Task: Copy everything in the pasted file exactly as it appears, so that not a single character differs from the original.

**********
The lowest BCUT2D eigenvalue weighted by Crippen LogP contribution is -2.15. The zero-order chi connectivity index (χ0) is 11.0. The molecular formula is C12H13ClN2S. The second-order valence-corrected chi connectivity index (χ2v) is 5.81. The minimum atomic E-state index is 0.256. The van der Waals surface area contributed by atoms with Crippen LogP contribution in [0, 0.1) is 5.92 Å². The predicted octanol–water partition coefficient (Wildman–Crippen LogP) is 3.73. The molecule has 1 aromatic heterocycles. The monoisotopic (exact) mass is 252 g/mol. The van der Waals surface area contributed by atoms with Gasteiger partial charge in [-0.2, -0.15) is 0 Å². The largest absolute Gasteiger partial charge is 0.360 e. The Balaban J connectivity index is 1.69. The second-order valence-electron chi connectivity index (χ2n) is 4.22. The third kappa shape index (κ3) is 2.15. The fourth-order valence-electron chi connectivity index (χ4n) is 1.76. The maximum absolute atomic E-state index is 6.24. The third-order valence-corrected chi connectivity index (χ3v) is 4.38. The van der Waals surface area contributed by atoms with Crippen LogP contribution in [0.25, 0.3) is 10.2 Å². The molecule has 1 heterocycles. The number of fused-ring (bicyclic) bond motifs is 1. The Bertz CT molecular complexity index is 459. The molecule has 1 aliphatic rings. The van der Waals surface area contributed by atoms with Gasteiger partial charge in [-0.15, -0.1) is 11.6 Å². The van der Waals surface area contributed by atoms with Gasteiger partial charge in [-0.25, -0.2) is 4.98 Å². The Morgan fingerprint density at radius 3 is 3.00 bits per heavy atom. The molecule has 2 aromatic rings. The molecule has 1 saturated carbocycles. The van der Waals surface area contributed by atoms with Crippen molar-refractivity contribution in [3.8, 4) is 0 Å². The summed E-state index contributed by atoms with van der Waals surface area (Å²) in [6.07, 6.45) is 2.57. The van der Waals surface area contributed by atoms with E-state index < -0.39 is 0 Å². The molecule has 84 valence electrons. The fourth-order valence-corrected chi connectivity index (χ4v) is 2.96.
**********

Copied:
The lowest BCUT2D eigenvalue weighted by Crippen LogP contribution is -2.15. The zero-order chi connectivity index (χ0) is 11.0. The molecular formula is C12H13ClN2S. The second-order valence-corrected chi connectivity index (χ2v) is 5.81. The minimum atomic E-state index is 0.256. The van der Waals surface area contributed by atoms with Crippen LogP contribution in [0, 0.1) is 5.92 Å². The predicted octanol–water partition coefficient (Wildman–Crippen LogP) is 3.73. The molecule has 1 aromatic heterocycles. The monoisotopic (exact) mass is 252 g/mol. The van der Waals surface area contributed by atoms with Gasteiger partial charge in [-0.2, -0.15) is 0 Å². The largest absolute Gasteiger partial charge is 0.360 e. The Balaban J connectivity index is 1.69. The second-order valence-electron chi connectivity index (χ2n) is 4.22. The third kappa shape index (κ3) is 2.15. The fourth-order valence-electron chi connectivity index (χ4n) is 1.76. The maximum absolute atomic E-state index is 6.24. The third-order valence-corrected chi connectivity index (χ3v) is 4.38. The van der Waals surface area contributed by atoms with Crippen LogP contribution in [0.25, 0.3) is 10.2 Å². The molecule has 1 heterocycles. The number of fused-ring (bicyclic) bond motifs is 1. The Bertz CT molecular complexity index is 459. The molecule has 1 aliphatic rings. The van der Waals surface area contributed by atoms with Gasteiger partial charge in [-0.15, -0.1) is 11.6 Å². The van der Waals surface area contributed by atoms with Gasteiger partial charge in [-0.25, -0.2) is 4.98 Å². The Morgan fingerprint density at radius 3 is 3.00 bits per heavy atom. The molecule has 2 aromatic rings. The molecule has 1 saturated carbocycles. The van der Waals surface area contributed by atoms with Crippen molar-refractivity contribution in [3.8, 4) is 0 Å². The summed E-state index contributed by atoms with van der Waals surface area (Å²) in [6.07, 6.45) is 2.57. The van der Waals surface area contributed by atoms with E-state index < -0.39 is 0 Å². The molecule has 84 valence electrons. The fourth-order valence-corrected chi connectivity index (χ4v) is 2.96.